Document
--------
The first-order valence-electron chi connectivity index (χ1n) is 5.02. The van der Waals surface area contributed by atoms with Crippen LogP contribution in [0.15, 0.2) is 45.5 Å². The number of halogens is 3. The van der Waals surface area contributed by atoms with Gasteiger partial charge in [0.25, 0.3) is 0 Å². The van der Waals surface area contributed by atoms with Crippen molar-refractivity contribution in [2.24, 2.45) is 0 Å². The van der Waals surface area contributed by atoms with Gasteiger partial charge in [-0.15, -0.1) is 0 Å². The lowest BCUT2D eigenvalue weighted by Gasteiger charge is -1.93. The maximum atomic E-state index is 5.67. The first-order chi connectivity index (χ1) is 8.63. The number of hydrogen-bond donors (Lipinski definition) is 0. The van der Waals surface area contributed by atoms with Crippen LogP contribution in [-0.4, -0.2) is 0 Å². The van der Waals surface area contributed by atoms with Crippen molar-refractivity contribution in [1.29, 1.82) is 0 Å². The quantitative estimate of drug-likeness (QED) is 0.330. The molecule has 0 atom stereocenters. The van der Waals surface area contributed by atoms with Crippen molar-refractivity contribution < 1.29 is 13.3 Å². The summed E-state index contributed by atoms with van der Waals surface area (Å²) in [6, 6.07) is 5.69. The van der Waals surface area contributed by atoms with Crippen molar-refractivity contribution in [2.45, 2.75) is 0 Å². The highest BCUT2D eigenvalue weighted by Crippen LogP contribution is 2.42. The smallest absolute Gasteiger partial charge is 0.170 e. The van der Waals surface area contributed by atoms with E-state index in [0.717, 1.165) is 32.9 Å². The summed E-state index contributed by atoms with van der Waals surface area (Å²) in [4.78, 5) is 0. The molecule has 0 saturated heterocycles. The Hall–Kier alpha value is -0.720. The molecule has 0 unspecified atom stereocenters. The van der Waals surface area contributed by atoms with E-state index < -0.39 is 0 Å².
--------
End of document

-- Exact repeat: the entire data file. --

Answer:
The first-order valence-electron chi connectivity index (χ1n) is 5.02. The van der Waals surface area contributed by atoms with Crippen LogP contribution in [0.15, 0.2) is 45.5 Å². The number of halogens is 3. The van der Waals surface area contributed by atoms with Gasteiger partial charge in [0.25, 0.3) is 0 Å². The van der Waals surface area contributed by atoms with Crippen molar-refractivity contribution in [2.24, 2.45) is 0 Å². The van der Waals surface area contributed by atoms with Gasteiger partial charge in [-0.15, -0.1) is 0 Å². The lowest BCUT2D eigenvalue weighted by Gasteiger charge is -1.93. The maximum atomic E-state index is 5.67. The first-order chi connectivity index (χ1) is 8.63. The number of hydrogen-bond donors (Lipinski definition) is 0. The van der Waals surface area contributed by atoms with Crippen LogP contribution in [-0.4, -0.2) is 0 Å². The van der Waals surface area contributed by atoms with Crippen molar-refractivity contribution in [1.29, 1.82) is 0 Å². The quantitative estimate of drug-likeness (QED) is 0.330. The molecule has 0 atom stereocenters. The van der Waals surface area contributed by atoms with Crippen molar-refractivity contribution < 1.29 is 13.3 Å². The summed E-state index contributed by atoms with van der Waals surface area (Å²) in [6, 6.07) is 5.69. The van der Waals surface area contributed by atoms with Crippen molar-refractivity contribution in [2.45, 2.75) is 0 Å². The highest BCUT2D eigenvalue weighted by Crippen LogP contribution is 2.42. The smallest absolute Gasteiger partial charge is 0.170 e. The van der Waals surface area contributed by atoms with E-state index in [0.717, 1.165) is 32.9 Å². The summed E-state index contributed by atoms with van der Waals surface area (Å²) in [4.78, 5) is 0. The molecule has 0 saturated heterocycles. The Hall–Kier alpha value is -0.720. The molecule has 0 unspecified atom stereocenters. The van der Waals surface area contributed by atoms with E-state index < -0.39 is 0 Å².